Senior author Professor Maria Chait, of the UCL Ear Institute, said in a statement: “Our results demonstrate that recognition of familiar music happens remarkably quickly.
“These findings point to very fast temporal circuitry and are consistent with the deep hold that highly familiar pieces of music have on our memory.”
Chait continued: “Beyond basic science, understanding how the brain recognizes familiar tunes is useful for various music-based therapeutic interventions.
“For instance, there is a growing interest in exploiting music to break through to dementia patients for whom memory of music appears well preserved despite an otherwise systemic failure of memory systems.
“Pinpointing the neural pathway and processes which support music identification may provide a clue to understanding the basis of this phenomena.”
The study is the latest to look at how the brain processes music. Earlier this year, a team of scientists investigated the absolute pitch phenomenon, where individuals can identity a musical note as easily as most of us can see color.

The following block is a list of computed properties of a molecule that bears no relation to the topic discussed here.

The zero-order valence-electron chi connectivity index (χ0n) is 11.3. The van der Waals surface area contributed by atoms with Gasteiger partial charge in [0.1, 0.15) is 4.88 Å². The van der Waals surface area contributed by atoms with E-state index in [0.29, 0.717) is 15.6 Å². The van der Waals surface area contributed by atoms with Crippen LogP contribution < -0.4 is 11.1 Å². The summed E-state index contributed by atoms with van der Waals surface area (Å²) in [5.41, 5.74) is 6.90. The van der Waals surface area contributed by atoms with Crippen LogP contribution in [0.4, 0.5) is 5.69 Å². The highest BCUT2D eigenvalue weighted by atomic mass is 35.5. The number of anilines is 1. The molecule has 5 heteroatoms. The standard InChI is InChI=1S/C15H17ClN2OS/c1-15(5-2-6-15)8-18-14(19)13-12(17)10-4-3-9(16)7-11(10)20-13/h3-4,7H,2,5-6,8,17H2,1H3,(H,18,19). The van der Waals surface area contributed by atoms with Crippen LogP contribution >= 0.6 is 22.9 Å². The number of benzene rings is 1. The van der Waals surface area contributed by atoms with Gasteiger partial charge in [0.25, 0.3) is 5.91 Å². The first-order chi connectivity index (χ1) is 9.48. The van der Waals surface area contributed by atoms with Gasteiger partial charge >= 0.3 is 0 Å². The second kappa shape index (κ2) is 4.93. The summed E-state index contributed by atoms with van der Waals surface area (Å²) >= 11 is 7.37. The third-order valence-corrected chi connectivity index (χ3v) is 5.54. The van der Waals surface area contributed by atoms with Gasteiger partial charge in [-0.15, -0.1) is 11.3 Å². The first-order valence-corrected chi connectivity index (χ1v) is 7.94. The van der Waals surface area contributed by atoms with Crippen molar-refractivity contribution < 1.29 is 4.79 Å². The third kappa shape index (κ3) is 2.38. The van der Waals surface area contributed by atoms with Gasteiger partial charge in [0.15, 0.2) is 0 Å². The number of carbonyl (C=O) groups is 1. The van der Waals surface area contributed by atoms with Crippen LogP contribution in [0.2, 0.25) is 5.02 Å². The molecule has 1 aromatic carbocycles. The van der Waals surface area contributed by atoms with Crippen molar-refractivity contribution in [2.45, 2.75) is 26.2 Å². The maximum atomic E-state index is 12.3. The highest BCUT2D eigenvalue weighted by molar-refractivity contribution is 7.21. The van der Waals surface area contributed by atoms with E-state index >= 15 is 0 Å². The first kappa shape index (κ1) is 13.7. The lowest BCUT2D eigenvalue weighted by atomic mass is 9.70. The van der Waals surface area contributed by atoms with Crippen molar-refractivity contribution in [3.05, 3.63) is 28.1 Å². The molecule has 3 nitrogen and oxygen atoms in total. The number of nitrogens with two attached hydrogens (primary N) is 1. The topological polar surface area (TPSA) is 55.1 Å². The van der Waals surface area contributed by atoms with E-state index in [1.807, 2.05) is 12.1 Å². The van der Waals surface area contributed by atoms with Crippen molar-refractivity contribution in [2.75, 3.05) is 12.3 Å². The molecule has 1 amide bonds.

They concluded these people had more of a certain type of gray matter in their brains.
Associate Professor Keith Schneider, co-author of the study and director of the Center for Biomedical and Brain Imaging at the University of Delaware, told Newsweek at the time: “We found that people with absolute pitch have a larger primary auditory cortex and also have broader frequency tuning, so each part of the cortex responds to a wider range of frequencies.
“So when they hear a musical tone, a larger part of their auditory cortex is activated,” said Schneider.
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